Is Singapore in a position to ‘warn‘ China? Many years ago, what Lee Kuan Yew had to say, Deng Xiaoping was stirred to listen.

But at best, it represented a scalable model where authoritarian capitalism (with some room for deliberation) could work in, albeit in a very finite space of just 600+km2. For twenty years since official ties were made the Chinese have been sending its mayors to Singapore for training That is probably one of the few valued contributions Singapore can provide in the mind of the Chinese. Further down the road, does the relationship between the younger Lee and China simply carry the same resonance? Perhaps what is lacking is the interpersonal relationship with key figures that his father had.

Indeed, the little red dot requires a myriad of interlocking regional strategic engagements to keep it safe – it has to stay ‘as neutral as possible’ despite its obvious Chinese-majority population and ruling class while providing the US naval support since the 60s.

Here is a link to the full speech here (in Chinese with the English translation)-
I think the NY Times does stir with fourth estate dyslexia by couching the speech as a warning.

A scan of the speech will reveal the overarching theme is interdependence and some pointers Lee Hsien-Loong sees as necessary bilateral Sino-US ingredients for a stable environment for Singapore to continue to thrive. With a minute domestic market dependent on imports for natural resources, Singapore’s ingredient for survival is to avoid and help manage conflict at all cost. So – Warning, it is not.

It hardly makes sense for Singapore to stand up to, for there is little strategic leverage in, ‘warning’ China. It understands China’s position as it shares cultural traits and arguably a lasting one-party model (China’s from 1949, Singapore’s from 1965). However, by tapping on memories of its long history of western education since 1819, the Singaporean perspective can offer useful pointers on keeping an East-West equilibrium for the region.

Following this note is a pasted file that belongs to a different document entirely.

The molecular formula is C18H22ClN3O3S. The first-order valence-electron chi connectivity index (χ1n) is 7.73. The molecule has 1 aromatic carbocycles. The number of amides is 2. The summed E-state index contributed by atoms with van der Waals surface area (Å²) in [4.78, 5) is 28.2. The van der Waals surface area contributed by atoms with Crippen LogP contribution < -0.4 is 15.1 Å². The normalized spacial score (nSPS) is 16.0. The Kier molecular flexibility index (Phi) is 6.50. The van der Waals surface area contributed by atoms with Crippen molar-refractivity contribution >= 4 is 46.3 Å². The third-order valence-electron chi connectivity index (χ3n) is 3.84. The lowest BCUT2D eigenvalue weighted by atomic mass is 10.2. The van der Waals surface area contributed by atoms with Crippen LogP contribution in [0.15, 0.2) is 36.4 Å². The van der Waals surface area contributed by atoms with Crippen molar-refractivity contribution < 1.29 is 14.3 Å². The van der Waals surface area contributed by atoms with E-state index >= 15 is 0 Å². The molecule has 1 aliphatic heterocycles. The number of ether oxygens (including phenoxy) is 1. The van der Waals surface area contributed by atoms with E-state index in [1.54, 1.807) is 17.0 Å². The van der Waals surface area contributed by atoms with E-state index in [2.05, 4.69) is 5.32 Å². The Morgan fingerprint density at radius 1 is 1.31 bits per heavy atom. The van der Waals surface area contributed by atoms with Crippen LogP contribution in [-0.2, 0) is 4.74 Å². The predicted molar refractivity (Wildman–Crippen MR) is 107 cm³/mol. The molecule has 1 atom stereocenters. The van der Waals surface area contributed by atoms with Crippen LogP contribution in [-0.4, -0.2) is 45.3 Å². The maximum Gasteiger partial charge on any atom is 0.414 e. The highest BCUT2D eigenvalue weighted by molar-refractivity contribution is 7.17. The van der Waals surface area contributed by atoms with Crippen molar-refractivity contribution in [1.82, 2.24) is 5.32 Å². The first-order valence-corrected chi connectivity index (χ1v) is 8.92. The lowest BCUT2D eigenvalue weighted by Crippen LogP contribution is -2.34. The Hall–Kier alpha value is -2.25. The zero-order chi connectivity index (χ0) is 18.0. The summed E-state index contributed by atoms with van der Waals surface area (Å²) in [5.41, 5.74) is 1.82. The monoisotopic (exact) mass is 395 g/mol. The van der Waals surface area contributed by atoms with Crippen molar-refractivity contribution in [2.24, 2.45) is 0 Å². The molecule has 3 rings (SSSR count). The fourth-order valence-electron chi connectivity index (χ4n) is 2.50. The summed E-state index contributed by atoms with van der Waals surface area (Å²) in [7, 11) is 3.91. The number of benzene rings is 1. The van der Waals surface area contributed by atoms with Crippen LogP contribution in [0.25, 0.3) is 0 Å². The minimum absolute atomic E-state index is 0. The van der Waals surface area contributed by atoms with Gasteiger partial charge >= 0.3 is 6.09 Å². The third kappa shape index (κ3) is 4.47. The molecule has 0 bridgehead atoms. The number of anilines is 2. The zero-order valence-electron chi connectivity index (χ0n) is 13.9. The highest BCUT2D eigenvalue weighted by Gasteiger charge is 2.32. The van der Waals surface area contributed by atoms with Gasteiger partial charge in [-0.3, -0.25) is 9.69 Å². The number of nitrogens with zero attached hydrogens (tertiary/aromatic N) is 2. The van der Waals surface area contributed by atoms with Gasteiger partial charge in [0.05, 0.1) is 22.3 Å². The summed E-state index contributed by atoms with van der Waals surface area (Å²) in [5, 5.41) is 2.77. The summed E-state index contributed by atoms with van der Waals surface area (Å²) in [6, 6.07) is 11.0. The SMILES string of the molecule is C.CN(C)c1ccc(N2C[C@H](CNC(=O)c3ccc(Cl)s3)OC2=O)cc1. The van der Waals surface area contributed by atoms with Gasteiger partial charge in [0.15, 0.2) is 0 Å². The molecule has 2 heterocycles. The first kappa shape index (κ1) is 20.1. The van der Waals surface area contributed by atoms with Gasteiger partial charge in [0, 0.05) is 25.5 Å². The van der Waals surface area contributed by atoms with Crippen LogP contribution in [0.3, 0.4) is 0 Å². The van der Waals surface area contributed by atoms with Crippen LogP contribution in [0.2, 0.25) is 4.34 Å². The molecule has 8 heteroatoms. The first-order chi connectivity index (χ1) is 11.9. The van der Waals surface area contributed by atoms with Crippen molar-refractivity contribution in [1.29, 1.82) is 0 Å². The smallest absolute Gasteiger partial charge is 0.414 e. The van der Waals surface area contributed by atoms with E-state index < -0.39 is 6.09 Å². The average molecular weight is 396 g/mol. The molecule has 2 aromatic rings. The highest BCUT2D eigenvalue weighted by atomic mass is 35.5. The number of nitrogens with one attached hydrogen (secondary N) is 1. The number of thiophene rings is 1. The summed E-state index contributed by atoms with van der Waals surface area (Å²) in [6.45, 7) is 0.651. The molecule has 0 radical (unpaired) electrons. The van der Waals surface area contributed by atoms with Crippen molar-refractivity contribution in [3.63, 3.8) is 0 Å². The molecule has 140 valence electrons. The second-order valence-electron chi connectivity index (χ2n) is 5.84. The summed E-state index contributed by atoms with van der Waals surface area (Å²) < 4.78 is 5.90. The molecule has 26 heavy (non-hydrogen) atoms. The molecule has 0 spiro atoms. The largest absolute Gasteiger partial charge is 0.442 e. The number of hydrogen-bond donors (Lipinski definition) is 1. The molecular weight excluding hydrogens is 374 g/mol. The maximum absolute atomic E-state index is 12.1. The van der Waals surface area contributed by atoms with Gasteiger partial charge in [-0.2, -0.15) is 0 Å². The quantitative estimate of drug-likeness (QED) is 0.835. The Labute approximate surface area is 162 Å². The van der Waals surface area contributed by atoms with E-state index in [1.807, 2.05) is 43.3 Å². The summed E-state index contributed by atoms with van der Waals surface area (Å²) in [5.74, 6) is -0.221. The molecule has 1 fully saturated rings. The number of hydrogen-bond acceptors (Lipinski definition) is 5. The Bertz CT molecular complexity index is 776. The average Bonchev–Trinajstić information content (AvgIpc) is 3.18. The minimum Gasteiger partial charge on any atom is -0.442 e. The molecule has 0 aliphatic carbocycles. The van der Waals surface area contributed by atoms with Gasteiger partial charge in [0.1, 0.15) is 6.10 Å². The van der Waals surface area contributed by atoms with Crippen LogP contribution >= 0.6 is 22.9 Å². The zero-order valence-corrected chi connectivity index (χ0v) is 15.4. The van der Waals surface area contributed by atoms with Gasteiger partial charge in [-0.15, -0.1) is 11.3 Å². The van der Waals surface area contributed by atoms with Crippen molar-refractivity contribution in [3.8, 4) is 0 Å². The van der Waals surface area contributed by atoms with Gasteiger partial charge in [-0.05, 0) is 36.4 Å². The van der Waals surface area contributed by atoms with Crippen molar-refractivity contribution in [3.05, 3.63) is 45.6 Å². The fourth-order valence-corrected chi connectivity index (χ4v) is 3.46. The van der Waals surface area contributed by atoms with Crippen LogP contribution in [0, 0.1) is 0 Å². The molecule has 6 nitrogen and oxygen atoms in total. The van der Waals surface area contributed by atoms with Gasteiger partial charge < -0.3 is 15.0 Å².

Thoughtful Americans, both Democrat and Republican, also understand that any attempt to contain China is doomed to fail. US-China relations in the 21st century cannot be compared to ties between the US and the Soviet Union during the Cold War. Trade between the US and Soviet Union was negligible, and nuclear deterrence was the primary stabilising factor. Today, China and the US are profoundly intertwined, and their relationship is stabilised by mutual economic dependence. The US cannot hold China back without hurting itself at the same time. Neither would European or Asian countries join such a misguided effort to contain China. My Foreign Minister stated this view clearly in a widely reported speech in Washington earlier this year, a view which many American officials accepted. Ultimately, both China and the US must develop a new modus vivendi that reflects current realities and benefits both sides.  Lee Hsien-Loong, at the Central Party School

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China ‘faces challenges within itself’
This is an excerpt from a transcript of a dialogue Prime Minister Lee Hsien Loong had with senior Chinese party officials at the Central Party School in Beijing on Thursday.
Source – Straits Times, published September 8, 2012

China and Singapore started the Tianjin Eco-City project in 2007. PM Lee said Singapore would like its cooperation with China ”to develop into new areas which are relevant to both sides as our societies change”. — ST PHOTO: LIM WUI LIANG

Bilateral ties between China and Singapore are good, but both countries have differing views on some important regional and global issues. How do you think we can communicate and work better on these issues? How do you see the relationship between Singapore and China going forward?